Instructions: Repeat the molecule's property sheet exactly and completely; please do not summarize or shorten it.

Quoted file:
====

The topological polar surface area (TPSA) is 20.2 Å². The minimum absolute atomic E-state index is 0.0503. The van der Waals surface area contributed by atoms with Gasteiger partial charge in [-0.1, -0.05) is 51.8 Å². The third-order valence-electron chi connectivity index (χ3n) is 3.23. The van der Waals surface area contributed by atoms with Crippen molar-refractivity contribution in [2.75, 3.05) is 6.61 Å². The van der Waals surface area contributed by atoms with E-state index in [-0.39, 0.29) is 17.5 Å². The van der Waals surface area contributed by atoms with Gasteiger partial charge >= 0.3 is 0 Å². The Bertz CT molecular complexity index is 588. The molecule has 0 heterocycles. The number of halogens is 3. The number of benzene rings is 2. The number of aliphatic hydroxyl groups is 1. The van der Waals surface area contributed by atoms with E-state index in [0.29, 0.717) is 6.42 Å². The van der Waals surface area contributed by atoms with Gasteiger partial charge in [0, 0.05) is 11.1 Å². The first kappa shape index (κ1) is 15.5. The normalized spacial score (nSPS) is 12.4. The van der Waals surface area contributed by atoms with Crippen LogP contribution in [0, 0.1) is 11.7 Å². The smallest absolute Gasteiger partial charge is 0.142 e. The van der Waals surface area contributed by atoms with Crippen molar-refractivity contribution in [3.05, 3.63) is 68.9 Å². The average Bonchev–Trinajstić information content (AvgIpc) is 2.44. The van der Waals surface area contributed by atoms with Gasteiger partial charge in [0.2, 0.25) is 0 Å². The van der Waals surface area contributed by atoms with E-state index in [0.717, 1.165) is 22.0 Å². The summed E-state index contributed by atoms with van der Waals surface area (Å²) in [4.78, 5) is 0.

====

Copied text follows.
The topological polar surface area (TPSA) is 20.2 Å². The minimum absolute atomic E-state index is 0.0503. The van der Waals surface area contributed by atoms with Gasteiger partial charge in [-0.1, -0.05) is 51.8 Å². The third-order valence-electron chi connectivity index (χ3n) is 3.23. The van der Waals surface area contributed by atoms with Crippen molar-refractivity contribution in [2.75, 3.05) is 6.61 Å². The van der Waals surface area contributed by atoms with E-state index in [-0.39, 0.29) is 17.5 Å². The van der Waals surface area contributed by atoms with Gasteiger partial charge >= 0.3 is 0 Å². The Bertz CT molecular complexity index is 588. The molecule has 0 heterocycles. The number of halogens is 3. The number of benzene rings is 2. The number of aliphatic hydroxyl groups is 1. The van der Waals surface area contributed by atoms with E-state index in [0.29, 0.717) is 6.42 Å². The van der Waals surface area contributed by atoms with Gasteiger partial charge in [0, 0.05) is 11.1 Å². The first kappa shape index (κ1) is 15.5. The normalized spacial score (nSPS) is 12.4. The van der Waals surface area contributed by atoms with Crippen LogP contribution in [0, 0.1) is 11.7 Å². The smallest absolute Gasteiger partial charge is 0.142 e. The van der Waals surface area contributed by atoms with Crippen molar-refractivity contribution in [3.05, 3.63) is 68.9 Å². The average Bonchev–Trinajstić information content (AvgIpc) is 2.44. The van der Waals surface area contributed by atoms with Gasteiger partial charge in [0.2, 0.25) is 0 Å². The van der Waals surface area contributed by atoms with E-state index in [0.717, 1.165) is 22.0 Å². The summed E-state index contributed by atoms with van der Waals surface area (Å²) in [4.78, 5) is 0.